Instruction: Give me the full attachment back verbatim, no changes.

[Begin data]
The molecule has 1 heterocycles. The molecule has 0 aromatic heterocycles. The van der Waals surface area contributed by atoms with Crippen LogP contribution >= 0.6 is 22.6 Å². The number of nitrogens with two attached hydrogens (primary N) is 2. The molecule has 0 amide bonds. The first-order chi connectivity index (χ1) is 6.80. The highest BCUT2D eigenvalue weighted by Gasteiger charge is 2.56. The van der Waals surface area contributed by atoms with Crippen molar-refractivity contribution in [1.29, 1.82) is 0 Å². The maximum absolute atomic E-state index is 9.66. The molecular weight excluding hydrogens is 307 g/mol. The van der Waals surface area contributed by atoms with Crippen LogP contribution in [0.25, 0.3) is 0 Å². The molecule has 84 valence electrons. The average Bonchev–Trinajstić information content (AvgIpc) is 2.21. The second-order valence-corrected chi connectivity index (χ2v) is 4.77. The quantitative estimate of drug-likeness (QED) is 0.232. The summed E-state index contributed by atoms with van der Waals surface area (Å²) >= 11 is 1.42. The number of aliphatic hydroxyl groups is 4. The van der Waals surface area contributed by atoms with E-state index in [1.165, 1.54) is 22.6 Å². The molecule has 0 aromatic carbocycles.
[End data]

The molecule has 1 heterocycles. The molecule has 0 aromatic heterocycles. The van der Waals surface area contributed by atoms with Crippen LogP contribution >= 0.6 is 22.6 Å². The number of nitrogens with two attached hydrogens (primary N) is 2. The molecule has 0 amide bonds. The first-order chi connectivity index (χ1) is 6.80. The highest BCUT2D eigenvalue weighted by Gasteiger charge is 2.56. The van der Waals surface area contributed by atoms with Crippen molar-refractivity contribution in [1.29, 1.82) is 0 Å². The maximum absolute atomic E-state index is 9.66. The molecular weight excluding hydrogens is 307 g/mol. The van der Waals surface area contributed by atoms with Crippen LogP contribution in [0.25, 0.3) is 0 Å². The molecule has 84 valence electrons. The average Bonchev–Trinajstić information content (AvgIpc) is 2.21. The second-order valence-corrected chi connectivity index (χ2v) is 4.77. The quantitative estimate of drug-likeness (QED) is 0.232. The summed E-state index contributed by atoms with van der Waals surface area (Å²) >= 11 is 1.42. The number of aliphatic hydroxyl groups is 4. The van der Waals surface area contributed by atoms with E-state index in [1.165, 1.54) is 22.6 Å². The molecule has 0 aromatic carbocycles.